Gnome, Tomte, Nisse, Dwarf – they go by many names and are appearing with a multitude of cool gnome art creative twists
I confess, I am besotted with Gnomes. Quirky cute little bearded men enjoying all the great outdoors has to offer.
Germanic in origin, fishing in the neighbours pond with his typically ruddy cheeks, boots and happy wrinkled face. Brits like me will be familiar with this guy. Used to watch over crops and livestock, often tucked into the rafters of a barn or placed in the garden.
But, there is so much more to our bearded buddies!
Yep, they’ve come a long way since German sculptor, Phillip Griebel, created his funny ceramic and terracotta men.
5 things you didn’t know about gnomes
- 1. Garden gnomes bring good luck! Gnomes were regarded as good luck charms by our ancestors and would often be found living in the rafters of barns where they would help watch over livestock.
- 2. Gnomes are banned from the Royal Horticultural Society Chelsea Flower Show https://www.bbc.co.uk/news/magazine-22594835. Yes it’s true! Gnomist behaviour if you ask me. I’m convinced they are planning a revolution
- 3. There are three types of gnomes
WORKER gnomes carry tools like fishing rods, shovels, or hammers;
AT-EASE gnomes typically carry a pipe – clearly some sort of distant relation to Gandalf – and finally
CULTURAL gnomes who have a musical instrument in hand.
- 4. Gnomes are vegetarian Their typical diet is nuts, mushrooms, peas, beans, potatoes, apple sauce, fruit, berries, tubers, spices, vegetables, and preserves for dessert. Although, they are partial to the odd tipple of fermented honey, fermented raspberries, and spiced gin. Nom nom.
- 5. Gnomes kiss by rubbing noses Nose rubbing is their equivalent to the good old handshake. Just be sure they don’t have a cold before you pucker up!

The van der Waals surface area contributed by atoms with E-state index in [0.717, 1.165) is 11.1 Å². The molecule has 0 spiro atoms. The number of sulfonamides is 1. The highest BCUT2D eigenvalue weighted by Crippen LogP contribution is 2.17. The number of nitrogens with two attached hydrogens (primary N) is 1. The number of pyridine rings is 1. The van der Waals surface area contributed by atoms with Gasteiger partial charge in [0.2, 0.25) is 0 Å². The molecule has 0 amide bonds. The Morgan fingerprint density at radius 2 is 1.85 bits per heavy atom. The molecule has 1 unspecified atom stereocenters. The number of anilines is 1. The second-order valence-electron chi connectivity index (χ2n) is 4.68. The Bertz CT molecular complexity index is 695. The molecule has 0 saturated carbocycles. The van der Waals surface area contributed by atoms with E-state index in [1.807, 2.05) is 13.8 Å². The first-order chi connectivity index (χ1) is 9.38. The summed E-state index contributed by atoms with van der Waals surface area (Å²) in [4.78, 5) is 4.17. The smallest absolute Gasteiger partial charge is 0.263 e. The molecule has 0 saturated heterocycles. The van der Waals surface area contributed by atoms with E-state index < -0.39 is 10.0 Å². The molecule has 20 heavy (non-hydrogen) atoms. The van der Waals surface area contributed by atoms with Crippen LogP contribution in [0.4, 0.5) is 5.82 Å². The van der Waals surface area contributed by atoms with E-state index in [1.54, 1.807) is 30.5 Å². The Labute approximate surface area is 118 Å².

A gnome by any other name
Crafting and Scandi fans, will be familiar with Nisse, Tomte and Tonttu. Mythological creatures from Nordic folklore today typically associated with the winter solstice and the Christmas season. Similar to gnomes, these are short, bearded folk who appear wrapped up for frosty weather. For instance, donning conical or knitted caps in red or some other bright colour. All manner of themes and fabrics are used to great effect – check out these cuties by Bronte Gnomes
Aren’t they just adorable? I am totally onboard with the gnome thing.
But wait! Michelle, you can’t sew to save your life and you have an intrinsic fear of glue guns?
Sadly, true! (I’ll leave leave the fuzzy variety to the professionals like Brontes Gnomes.
Instead, I’m completing a challenge to produce a miniature gnome a week for an entire year! Everything from farmer gnomes, to artists and wizards.
You can check them out on British Craft House
Gnome tattoo art
Surely, that’s not a thing? It absolutely is. Check out this beauty and read more about gnomes in tattoo art here
If you fancy having a go at making your own fabric version, an old fluffy sock will serve you well. There are plenty of tutorials on Pinterest. I quite like this one here
I know – sounds a bit wrong doesn’t it? And these certainly look too nice to eat. But I probably would get over that very quickly. Check out the wonderful world of edible gnome art Naomi has to offer and much more at https://www.instagram.com/thevintagecookiejar/
These two adorable felt patterns are available on Etsy. They reminded me so much of my little clay gnomies. So cute lots of personality. LOVE the little floral details on the top from LTTS doodles . And on the bottom we have Igar from Lily’s Funny Show. He is part of a whole Tomte family so could be a lovely Seasonal gift.
And if you are ….errr hum …. as adept at sewing as me you might prefer these free colouring pages. Mini versions can be downloaded from here with kind permissions of Supercoloring* and perfect for using in bullet journals
*Creative Commons Attribution-Share Alike 4.0 License. You are free to share or adapt the gnome colouring pngs for any purpose, even commercially under the following terms: you must give a link to this page and indicate the author’s name and the license.